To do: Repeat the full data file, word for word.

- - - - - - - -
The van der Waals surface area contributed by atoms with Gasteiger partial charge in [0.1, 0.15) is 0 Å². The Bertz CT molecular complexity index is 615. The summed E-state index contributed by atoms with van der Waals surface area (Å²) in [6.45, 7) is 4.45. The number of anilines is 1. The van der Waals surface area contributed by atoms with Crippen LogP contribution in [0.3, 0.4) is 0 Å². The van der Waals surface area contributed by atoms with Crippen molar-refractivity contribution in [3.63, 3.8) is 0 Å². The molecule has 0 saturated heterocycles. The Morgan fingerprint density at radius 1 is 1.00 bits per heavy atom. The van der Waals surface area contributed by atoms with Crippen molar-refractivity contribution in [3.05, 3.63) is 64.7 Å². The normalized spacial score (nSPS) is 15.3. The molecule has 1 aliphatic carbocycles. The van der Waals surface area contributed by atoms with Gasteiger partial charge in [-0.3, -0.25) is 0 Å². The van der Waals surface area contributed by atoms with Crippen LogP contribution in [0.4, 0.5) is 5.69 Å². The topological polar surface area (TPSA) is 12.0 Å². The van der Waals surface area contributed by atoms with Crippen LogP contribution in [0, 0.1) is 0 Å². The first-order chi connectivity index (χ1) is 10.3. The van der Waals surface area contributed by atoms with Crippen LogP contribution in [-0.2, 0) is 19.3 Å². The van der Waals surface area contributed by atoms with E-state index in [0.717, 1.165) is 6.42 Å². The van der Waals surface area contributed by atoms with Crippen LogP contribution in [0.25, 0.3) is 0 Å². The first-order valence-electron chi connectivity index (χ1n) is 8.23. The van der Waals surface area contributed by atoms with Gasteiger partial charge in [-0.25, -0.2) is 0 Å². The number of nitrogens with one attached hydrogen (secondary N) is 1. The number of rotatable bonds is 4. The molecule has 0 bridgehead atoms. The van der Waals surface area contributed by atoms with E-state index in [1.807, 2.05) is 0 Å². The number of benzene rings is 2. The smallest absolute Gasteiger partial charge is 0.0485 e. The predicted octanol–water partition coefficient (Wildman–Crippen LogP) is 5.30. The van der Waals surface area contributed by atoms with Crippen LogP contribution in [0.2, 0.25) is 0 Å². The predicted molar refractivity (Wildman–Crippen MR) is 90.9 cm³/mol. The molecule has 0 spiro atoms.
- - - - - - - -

The van der Waals surface area contributed by atoms with Gasteiger partial charge in [0.1, 0.15) is 0 Å². The Bertz CT molecular complexity index is 615. The summed E-state index contributed by atoms with van der Waals surface area (Å²) in [6.45, 7) is 4.45. The number of anilines is 1. The van der Waals surface area contributed by atoms with Crippen LogP contribution in [0.3, 0.4) is 0 Å². The van der Waals surface area contributed by atoms with Crippen molar-refractivity contribution in [3.63, 3.8) is 0 Å². The molecule has 0 saturated heterocycles. The Morgan fingerprint density at radius 1 is 1.00 bits per heavy atom. The van der Waals surface area contributed by atoms with Crippen molar-refractivity contribution in [3.05, 3.63) is 64.7 Å². The normalized spacial score (nSPS) is 15.3. The molecule has 1 aliphatic carbocycles. The van der Waals surface area contributed by atoms with Gasteiger partial charge in [-0.3, -0.25) is 0 Å². The van der Waals surface area contributed by atoms with Crippen LogP contribution in [0.4, 0.5) is 5.69 Å². The topological polar surface area (TPSA) is 12.0 Å². The van der Waals surface area contributed by atoms with Crippen LogP contribution in [0, 0.1) is 0 Å². The first-order chi connectivity index (χ1) is 10.3. The van der Waals surface area contributed by atoms with Crippen LogP contribution in [-0.2, 0) is 19.3 Å². The van der Waals surface area contributed by atoms with E-state index in [0.717, 1.165) is 6.42 Å². The van der Waals surface area contributed by atoms with Crippen LogP contribution in [0.25, 0.3) is 0 Å². The first-order valence-electron chi connectivity index (χ1n) is 8.23. The van der Waals surface area contributed by atoms with Gasteiger partial charge in [-0.25, -0.2) is 0 Å². The number of nitrogens with one attached hydrogen (secondary N) is 1. The number of rotatable bonds is 4. The molecule has 0 bridgehead atoms. The van der Waals surface area contributed by atoms with E-state index in [1.807, 2.05) is 0 Å². The number of benzene rings is 2. The smallest absolute Gasteiger partial charge is 0.0485 e. The predicted octanol–water partition coefficient (Wildman–Crippen LogP) is 5.30. The van der Waals surface area contributed by atoms with Crippen LogP contribution in [0.2, 0.25) is 0 Å². The predicted molar refractivity (Wildman–Crippen MR) is 90.9 cm³/mol. The molecule has 0 spiro atoms.